One last note – our check out was lovely. The manager was pleasant and understanding and apologetic. Ironically, he, too, was from Massachusetts, one town over from us. So our two most pleasant interactions at the Wyndham Towers on the Grove were with people from our hometown. Way to go, Boston.

JetBlue’s SVP of Commercial on Marketing, Mission Statements & Humanity

It’s too soon to make light of the Bruins loss, that much is clear. I’m on the phone with Marty St. George, SVP of Commercial for JetBlue. Marty is a diehard Bruins fan, having grown up near where I now live, on the South Shore of Boston, Mass., and he’s not happy about their elimination from the Stanley Cup playoffs. But regardless, Marty was gracious enough to give me some time to sit down to chat about the airline business, marketing and how a company’s mission ties to its brand. Here’s our chat.

MSG headshot

CP: Tell me about JetBlue’s mission

MSG: Our mission used to be “Bringing humanity back to travel,” but recently, it’s morphed into simply, “Inspire Humanity.” And that’s what we strive to do every day.  Our mission and values are an integral part of what we do at JetBlue – there are so many pieces of the process that we don’t control in the airline industry, but our customers don’t differentiate between what’s us, TSA, air traffic control, etc. – so our goal is to get crew members in this mindset – to own any issues, fix them even if they’re not our fault, and be emphatic and humane. Ultimately, to solve the problem to the best of our ability.

We’re so committed to this mission, that anyone who is hired – including our business partners (our terminology for vendors) – goes through two days of culture training solely focused on ensuring that everyone is clear on expectations for a successful crewmember. We don’t cover duties, but just focus on the mission of the company – how you fit in, how you’ll be evaluated – all in a very inspirational manner. Our CEO is personally in attendance at 90% of these trainings, as are many of our senior leaders, myself included (I teach a module about brand.  A lot of people know the word but they don’t understand what it means.) We’re in a service business so how you react in any situation affects the brand. Even with internal communications, you can’t be rude – it’s simply not good service.

CP: How does this mission tie into one of your most recent ad campaigns – “Air on the Side of Humanity”?

MSG: The “Air on the Side of Humanity” pigeons are really a metaphor that made sense to travelers. For many airlines, you may be an “elite customer” on paper but you don’t get any tangible benefits for that loyalty – no upgrades, etc. – so there is a big part of the traveling market that is underserved. Your fare gets you a cramped seat, but everything else you pay for: seat assignment, ability to bring a bag, to eat food, etc. Yes, you can find cheap flights – and for some, that’s the goal – but there’s a whole other segment that thinks it’s terrible – that the “cheap” airfare isn’t worth it, especially after you’ve paid for all the other “amenities.” The goal of this campaign was to get travelers to recognize this and to create a metaphor that made sense to them, and enlighten them that there’s another way. We had to break through the fact that customers have been made so numb to the airline industry’s downfalls – and view all airlines the same way – that they aren’t open to differences unless they’ve flown us.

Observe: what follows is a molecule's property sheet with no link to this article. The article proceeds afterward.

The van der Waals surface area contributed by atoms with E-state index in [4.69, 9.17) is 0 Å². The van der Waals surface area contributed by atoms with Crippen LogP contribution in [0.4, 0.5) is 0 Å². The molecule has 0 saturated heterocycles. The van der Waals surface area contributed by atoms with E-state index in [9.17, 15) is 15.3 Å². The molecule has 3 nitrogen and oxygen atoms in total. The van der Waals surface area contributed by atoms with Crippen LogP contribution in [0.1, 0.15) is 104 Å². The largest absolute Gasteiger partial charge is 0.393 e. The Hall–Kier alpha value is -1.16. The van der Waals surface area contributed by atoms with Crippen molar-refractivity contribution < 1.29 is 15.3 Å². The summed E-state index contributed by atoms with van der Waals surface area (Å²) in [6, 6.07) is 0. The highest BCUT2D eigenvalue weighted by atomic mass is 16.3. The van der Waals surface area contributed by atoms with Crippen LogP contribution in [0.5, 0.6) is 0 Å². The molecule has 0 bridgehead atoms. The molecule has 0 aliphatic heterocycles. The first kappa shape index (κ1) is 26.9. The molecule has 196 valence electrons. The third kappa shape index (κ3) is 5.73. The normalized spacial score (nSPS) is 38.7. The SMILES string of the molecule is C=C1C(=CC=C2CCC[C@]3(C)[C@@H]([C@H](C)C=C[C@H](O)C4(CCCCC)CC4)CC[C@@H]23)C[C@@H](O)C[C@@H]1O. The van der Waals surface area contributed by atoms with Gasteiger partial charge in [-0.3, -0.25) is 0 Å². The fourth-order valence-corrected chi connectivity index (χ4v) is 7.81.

And, like all of our campaigns, it had to be something that other airlines would never do. Our ads are distinct – they don’t get mistaken for others.

CP: What are three reasons you believe JetBlue has been able to build a highly respected brand in such a competitive industry?

MSG: There’s only one reason: we recognize it’s a service business. We’re in a service business. It’s not the product (airplane), it’s the service (airline). The industry has become commoditized and we’re building a better mousetrap and securing more business because of that. And of course, we use our mission and values as the North Star around service. That’s key.

CP: You’ve been known to talk about using a lot of data in your marketing strategies. What’s your #1 tip for merging the data side of marketing with the creative side? 

MSG:  Let me start by saying one thing: the CMO/CIO relationship is the most crucial one today and nobody is going to crack the data code without a strong relationship with their CIO.

Assuming you have worked with your CIO to build the right infrastructure, I always come back to one question – what is the problem that we are we trying to solve? The challenge on the data front is that you can go down a rabbit hole by chasing cool, interesting data– but you have to differentiate between insightful ways to solve a problem and a realistic search for the solution of a problem. We’re a small airline, but with 32 million customers a year and 10 million frequent fliers, we have plenty of data – so it’s crucial for us to focus on data that addresses the problems we have and not just the cool, fun sexy data.

CP: Thoughts on social media?

MSG: Brands don’t get to decide what “doing it wrong” means – the customers get to decide it.

A funny side note, in 2007 we were one of the first corporations on Twitter and a guy wrote this fantastic blog post saying “JetBlue is following me on Twitter” – and how ridiculous and wrong he felt it was. At that time, we had to defend ourselves and say, “We’re just trying to help.” Compare that to where we are today – if a brand like ours doesn’t answer someone on social in five minutes, it’s a travesty.